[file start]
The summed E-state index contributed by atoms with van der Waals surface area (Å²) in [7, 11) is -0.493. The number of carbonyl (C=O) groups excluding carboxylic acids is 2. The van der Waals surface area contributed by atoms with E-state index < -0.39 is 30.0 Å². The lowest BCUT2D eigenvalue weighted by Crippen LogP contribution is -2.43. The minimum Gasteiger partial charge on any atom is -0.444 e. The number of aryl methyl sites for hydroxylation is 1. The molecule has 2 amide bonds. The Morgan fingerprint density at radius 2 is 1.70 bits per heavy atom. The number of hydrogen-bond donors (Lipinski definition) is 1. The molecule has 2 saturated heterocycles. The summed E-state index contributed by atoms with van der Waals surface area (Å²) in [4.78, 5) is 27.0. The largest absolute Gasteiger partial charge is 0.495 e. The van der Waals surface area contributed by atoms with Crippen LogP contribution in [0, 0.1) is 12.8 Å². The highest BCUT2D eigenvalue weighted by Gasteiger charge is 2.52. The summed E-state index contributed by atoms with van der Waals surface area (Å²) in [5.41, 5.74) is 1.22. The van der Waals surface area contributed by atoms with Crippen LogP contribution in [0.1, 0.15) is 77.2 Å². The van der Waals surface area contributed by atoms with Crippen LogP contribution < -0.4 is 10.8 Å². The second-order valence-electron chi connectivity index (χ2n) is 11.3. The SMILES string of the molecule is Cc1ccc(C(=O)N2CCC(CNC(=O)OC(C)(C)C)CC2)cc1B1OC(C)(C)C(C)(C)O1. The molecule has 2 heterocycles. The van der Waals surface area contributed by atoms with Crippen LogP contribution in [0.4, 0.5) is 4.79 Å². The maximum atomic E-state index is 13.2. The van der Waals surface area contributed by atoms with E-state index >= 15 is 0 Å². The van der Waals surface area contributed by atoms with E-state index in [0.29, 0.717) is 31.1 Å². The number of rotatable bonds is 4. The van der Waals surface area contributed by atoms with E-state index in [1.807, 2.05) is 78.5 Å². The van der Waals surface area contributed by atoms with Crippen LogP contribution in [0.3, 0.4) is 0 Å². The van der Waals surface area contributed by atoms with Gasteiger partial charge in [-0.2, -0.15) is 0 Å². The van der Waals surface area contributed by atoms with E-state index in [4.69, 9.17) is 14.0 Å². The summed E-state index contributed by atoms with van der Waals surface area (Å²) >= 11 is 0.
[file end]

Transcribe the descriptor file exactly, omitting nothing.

The summed E-state index contributed by atoms with van der Waals surface area (Å²) in [7, 11) is -0.493. The number of carbonyl (C=O) groups excluding carboxylic acids is 2. The van der Waals surface area contributed by atoms with E-state index < -0.39 is 30.0 Å². The lowest BCUT2D eigenvalue weighted by Crippen LogP contribution is -2.43. The minimum Gasteiger partial charge on any atom is -0.444 e. The number of aryl methyl sites for hydroxylation is 1. The molecule has 2 amide bonds. The Morgan fingerprint density at radius 2 is 1.70 bits per heavy atom. The number of hydrogen-bond donors (Lipinski definition) is 1. The molecule has 2 saturated heterocycles. The summed E-state index contributed by atoms with van der Waals surface area (Å²) in [4.78, 5) is 27.0. The largest absolute Gasteiger partial charge is 0.495 e. The van der Waals surface area contributed by atoms with Crippen LogP contribution in [0, 0.1) is 12.8 Å². The highest BCUT2D eigenvalue weighted by Gasteiger charge is 2.52. The summed E-state index contributed by atoms with van der Waals surface area (Å²) in [5.41, 5.74) is 1.22. The van der Waals surface area contributed by atoms with Crippen LogP contribution in [0.1, 0.15) is 77.2 Å². The van der Waals surface area contributed by atoms with Crippen LogP contribution < -0.4 is 10.8 Å². The second-order valence-electron chi connectivity index (χ2n) is 11.3. The SMILES string of the molecule is Cc1ccc(C(=O)N2CCC(CNC(=O)OC(C)(C)C)CC2)cc1B1OC(C)(C)C(C)(C)O1. The molecule has 2 heterocycles. The van der Waals surface area contributed by atoms with Crippen LogP contribution in [0.4, 0.5) is 4.79 Å². The maximum atomic E-state index is 13.2. The van der Waals surface area contributed by atoms with E-state index >= 15 is 0 Å². The van der Waals surface area contributed by atoms with E-state index in [0.29, 0.717) is 31.1 Å². The number of rotatable bonds is 4. The van der Waals surface area contributed by atoms with E-state index in [1.807, 2.05) is 78.5 Å². The van der Waals surface area contributed by atoms with Crippen LogP contribution in [0.3, 0.4) is 0 Å². The van der Waals surface area contributed by atoms with Gasteiger partial charge in [-0.2, -0.15) is 0 Å². The van der Waals surface area contributed by atoms with E-state index in [4.69, 9.17) is 14.0 Å². The summed E-state index contributed by atoms with van der Waals surface area (Å²) >= 11 is 0.